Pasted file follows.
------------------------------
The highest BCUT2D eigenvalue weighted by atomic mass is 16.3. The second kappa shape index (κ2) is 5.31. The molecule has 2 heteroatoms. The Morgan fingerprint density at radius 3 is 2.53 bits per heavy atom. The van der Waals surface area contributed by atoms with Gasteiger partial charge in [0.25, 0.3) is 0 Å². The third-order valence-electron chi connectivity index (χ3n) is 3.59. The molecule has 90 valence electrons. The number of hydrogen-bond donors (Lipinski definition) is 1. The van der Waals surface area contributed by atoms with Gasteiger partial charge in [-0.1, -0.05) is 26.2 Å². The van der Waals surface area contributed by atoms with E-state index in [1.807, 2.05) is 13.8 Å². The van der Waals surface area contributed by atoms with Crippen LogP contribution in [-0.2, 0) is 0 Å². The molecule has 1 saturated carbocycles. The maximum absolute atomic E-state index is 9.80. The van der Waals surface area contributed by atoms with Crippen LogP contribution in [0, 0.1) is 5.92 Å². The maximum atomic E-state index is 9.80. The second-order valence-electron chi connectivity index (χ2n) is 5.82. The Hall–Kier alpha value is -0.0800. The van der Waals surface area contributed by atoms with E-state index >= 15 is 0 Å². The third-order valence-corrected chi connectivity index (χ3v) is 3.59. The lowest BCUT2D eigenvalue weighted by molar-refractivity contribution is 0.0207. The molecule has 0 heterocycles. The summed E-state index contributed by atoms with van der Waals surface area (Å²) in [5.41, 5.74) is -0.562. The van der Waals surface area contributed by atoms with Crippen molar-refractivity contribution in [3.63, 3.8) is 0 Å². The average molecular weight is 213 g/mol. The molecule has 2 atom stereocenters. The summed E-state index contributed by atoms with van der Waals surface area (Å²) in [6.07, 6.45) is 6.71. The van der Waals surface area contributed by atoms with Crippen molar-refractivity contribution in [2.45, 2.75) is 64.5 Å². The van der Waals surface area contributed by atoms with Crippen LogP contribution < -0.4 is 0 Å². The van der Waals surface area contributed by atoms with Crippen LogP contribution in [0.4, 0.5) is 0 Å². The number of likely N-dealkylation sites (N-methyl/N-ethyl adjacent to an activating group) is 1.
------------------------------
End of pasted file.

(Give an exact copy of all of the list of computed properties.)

The highest BCUT2D eigenvalue weighted by atomic mass is 16.3. The second kappa shape index (κ2) is 5.31. The molecule has 2 heteroatoms. The Morgan fingerprint density at radius 3 is 2.53 bits per heavy atom. The van der Waals surface area contributed by atoms with Gasteiger partial charge in [0.25, 0.3) is 0 Å². The third-order valence-electron chi connectivity index (χ3n) is 3.59. The molecule has 90 valence electrons. The number of hydrogen-bond donors (Lipinski definition) is 1. The van der Waals surface area contributed by atoms with Gasteiger partial charge in [-0.1, -0.05) is 26.2 Å². The van der Waals surface area contributed by atoms with E-state index in [1.807, 2.05) is 13.8 Å². The van der Waals surface area contributed by atoms with Crippen LogP contribution in [-0.2, 0) is 0 Å². The molecule has 1 saturated carbocycles. The maximum absolute atomic E-state index is 9.80. The van der Waals surface area contributed by atoms with Crippen LogP contribution in [0, 0.1) is 5.92 Å². The maximum atomic E-state index is 9.80. The second-order valence-electron chi connectivity index (χ2n) is 5.82. The Hall–Kier alpha value is -0.0800. The van der Waals surface area contributed by atoms with E-state index >= 15 is 0 Å². The third-order valence-corrected chi connectivity index (χ3v) is 3.59. The lowest BCUT2D eigenvalue weighted by molar-refractivity contribution is 0.0207. The molecule has 0 heterocycles. The summed E-state index contributed by atoms with van der Waals surface area (Å²) in [5.41, 5.74) is -0.562. The van der Waals surface area contributed by atoms with Crippen molar-refractivity contribution in [3.63, 3.8) is 0 Å². The average molecular weight is 213 g/mol. The molecule has 2 atom stereocenters. The summed E-state index contributed by atoms with van der Waals surface area (Å²) in [6.07, 6.45) is 6.71. The van der Waals surface area contributed by atoms with Crippen molar-refractivity contribution in [2.45, 2.75) is 64.5 Å². The van der Waals surface area contributed by atoms with Crippen LogP contribution < -0.4 is 0 Å². The van der Waals surface area contributed by atoms with Crippen LogP contribution in [0.4, 0.5) is 0 Å². The number of likely N-dealkylation sites (N-methyl/N-ethyl adjacent to an activating group) is 1.